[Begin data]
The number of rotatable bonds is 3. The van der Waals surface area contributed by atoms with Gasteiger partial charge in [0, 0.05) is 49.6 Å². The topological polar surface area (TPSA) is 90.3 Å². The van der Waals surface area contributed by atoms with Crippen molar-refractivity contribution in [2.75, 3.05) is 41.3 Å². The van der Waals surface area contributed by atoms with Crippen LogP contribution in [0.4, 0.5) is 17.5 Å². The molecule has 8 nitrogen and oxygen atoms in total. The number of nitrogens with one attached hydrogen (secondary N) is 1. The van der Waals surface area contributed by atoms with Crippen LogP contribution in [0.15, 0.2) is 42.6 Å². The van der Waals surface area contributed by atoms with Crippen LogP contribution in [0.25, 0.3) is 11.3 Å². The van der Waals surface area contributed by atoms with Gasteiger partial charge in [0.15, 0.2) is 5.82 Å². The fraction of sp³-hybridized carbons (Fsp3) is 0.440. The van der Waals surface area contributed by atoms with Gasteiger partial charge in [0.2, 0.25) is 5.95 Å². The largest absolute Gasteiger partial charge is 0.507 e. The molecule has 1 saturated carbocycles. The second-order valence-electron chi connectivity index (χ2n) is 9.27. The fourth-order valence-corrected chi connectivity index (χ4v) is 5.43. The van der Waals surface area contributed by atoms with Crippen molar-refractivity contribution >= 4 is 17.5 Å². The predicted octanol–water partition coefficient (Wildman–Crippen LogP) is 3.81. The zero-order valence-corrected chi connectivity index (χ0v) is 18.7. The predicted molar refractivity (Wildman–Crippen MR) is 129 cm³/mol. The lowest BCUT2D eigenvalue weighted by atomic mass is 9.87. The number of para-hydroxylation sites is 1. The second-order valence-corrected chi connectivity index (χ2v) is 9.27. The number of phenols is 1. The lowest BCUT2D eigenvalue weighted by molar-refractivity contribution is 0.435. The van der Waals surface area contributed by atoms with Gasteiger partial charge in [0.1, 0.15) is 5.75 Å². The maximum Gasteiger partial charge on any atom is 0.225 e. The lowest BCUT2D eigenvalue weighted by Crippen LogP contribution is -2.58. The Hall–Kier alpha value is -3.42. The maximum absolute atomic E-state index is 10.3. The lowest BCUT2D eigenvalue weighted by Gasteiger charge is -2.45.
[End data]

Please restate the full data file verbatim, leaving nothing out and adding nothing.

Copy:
The number of rotatable bonds is 3. The van der Waals surface area contributed by atoms with Gasteiger partial charge in [0, 0.05) is 49.6 Å². The topological polar surface area (TPSA) is 90.3 Å². The van der Waals surface area contributed by atoms with Crippen molar-refractivity contribution in [2.75, 3.05) is 41.3 Å². The van der Waals surface area contributed by atoms with Crippen LogP contribution in [0.4, 0.5) is 17.5 Å². The molecule has 8 nitrogen and oxygen atoms in total. The number of nitrogens with one attached hydrogen (secondary N) is 1. The van der Waals surface area contributed by atoms with Crippen LogP contribution in [0.15, 0.2) is 42.6 Å². The van der Waals surface area contributed by atoms with Crippen LogP contribution in [0.25, 0.3) is 11.3 Å². The van der Waals surface area contributed by atoms with Gasteiger partial charge in [0.15, 0.2) is 5.82 Å². The fraction of sp³-hybridized carbons (Fsp3) is 0.440. The van der Waals surface area contributed by atoms with Gasteiger partial charge in [0.2, 0.25) is 5.95 Å². The largest absolute Gasteiger partial charge is 0.507 e. The molecule has 1 saturated carbocycles. The second-order valence-electron chi connectivity index (χ2n) is 9.27. The fourth-order valence-corrected chi connectivity index (χ4v) is 5.43. The van der Waals surface area contributed by atoms with Crippen molar-refractivity contribution >= 4 is 17.5 Å². The predicted octanol–water partition coefficient (Wildman–Crippen LogP) is 3.81. The zero-order valence-corrected chi connectivity index (χ0v) is 18.7. The predicted molar refractivity (Wildman–Crippen MR) is 129 cm³/mol. The lowest BCUT2D eigenvalue weighted by atomic mass is 9.87. The number of para-hydroxylation sites is 1. The second-order valence-corrected chi connectivity index (χ2v) is 9.27. The number of phenols is 1. The lowest BCUT2D eigenvalue weighted by molar-refractivity contribution is 0.435. The van der Waals surface area contributed by atoms with Gasteiger partial charge in [0.1, 0.15) is 5.75 Å². The maximum Gasteiger partial charge on any atom is 0.225 e. The lowest BCUT2D eigenvalue weighted by Crippen LogP contribution is -2.58. The Hall–Kier alpha value is -3.42. The maximum absolute atomic E-state index is 10.3. The lowest BCUT2D eigenvalue weighted by Gasteiger charge is -2.45.